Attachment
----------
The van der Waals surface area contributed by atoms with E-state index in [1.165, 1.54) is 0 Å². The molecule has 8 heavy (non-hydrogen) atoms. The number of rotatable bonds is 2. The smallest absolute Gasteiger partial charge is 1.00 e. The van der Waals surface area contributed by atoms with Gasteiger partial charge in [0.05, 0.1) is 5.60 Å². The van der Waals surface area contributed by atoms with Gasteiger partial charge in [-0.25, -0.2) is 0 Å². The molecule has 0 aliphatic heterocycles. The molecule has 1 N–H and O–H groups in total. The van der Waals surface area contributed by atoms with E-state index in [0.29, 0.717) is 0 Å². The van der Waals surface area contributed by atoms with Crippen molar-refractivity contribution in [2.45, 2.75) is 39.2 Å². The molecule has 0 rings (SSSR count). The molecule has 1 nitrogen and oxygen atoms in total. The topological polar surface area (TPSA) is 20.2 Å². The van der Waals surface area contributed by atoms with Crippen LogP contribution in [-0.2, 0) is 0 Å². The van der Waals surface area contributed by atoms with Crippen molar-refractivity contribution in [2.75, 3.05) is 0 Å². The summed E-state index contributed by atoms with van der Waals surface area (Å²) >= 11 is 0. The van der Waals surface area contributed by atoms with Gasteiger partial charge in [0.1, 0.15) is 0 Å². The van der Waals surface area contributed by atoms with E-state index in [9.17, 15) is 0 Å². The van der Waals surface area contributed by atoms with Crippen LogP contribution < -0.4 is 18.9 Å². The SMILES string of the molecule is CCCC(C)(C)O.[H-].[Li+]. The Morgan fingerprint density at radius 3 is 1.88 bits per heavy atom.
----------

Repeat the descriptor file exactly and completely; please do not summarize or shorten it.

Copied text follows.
The van der Waals surface area contributed by atoms with E-state index in [1.165, 1.54) is 0 Å². The molecule has 8 heavy (non-hydrogen) atoms. The number of rotatable bonds is 2. The smallest absolute Gasteiger partial charge is 1.00 e. The van der Waals surface area contributed by atoms with Gasteiger partial charge in [0.05, 0.1) is 5.60 Å². The van der Waals surface area contributed by atoms with Gasteiger partial charge in [-0.25, -0.2) is 0 Å². The molecule has 0 aliphatic heterocycles. The molecule has 1 N–H and O–H groups in total. The van der Waals surface area contributed by atoms with E-state index in [0.29, 0.717) is 0 Å². The van der Waals surface area contributed by atoms with Crippen molar-refractivity contribution in [2.45, 2.75) is 39.2 Å². The molecule has 0 rings (SSSR count). The molecule has 1 nitrogen and oxygen atoms in total. The topological polar surface area (TPSA) is 20.2 Å². The van der Waals surface area contributed by atoms with Crippen LogP contribution in [-0.2, 0) is 0 Å². The van der Waals surface area contributed by atoms with Crippen molar-refractivity contribution in [2.75, 3.05) is 0 Å². The summed E-state index contributed by atoms with van der Waals surface area (Å²) >= 11 is 0. The van der Waals surface area contributed by atoms with Gasteiger partial charge in [0.1, 0.15) is 0 Å². The van der Waals surface area contributed by atoms with E-state index in [9.17, 15) is 0 Å². The van der Waals surface area contributed by atoms with Crippen LogP contribution < -0.4 is 18.9 Å². The SMILES string of the molecule is CCCC(C)(C)O.[H-].[Li+]. The Morgan fingerprint density at radius 3 is 1.88 bits per heavy atom.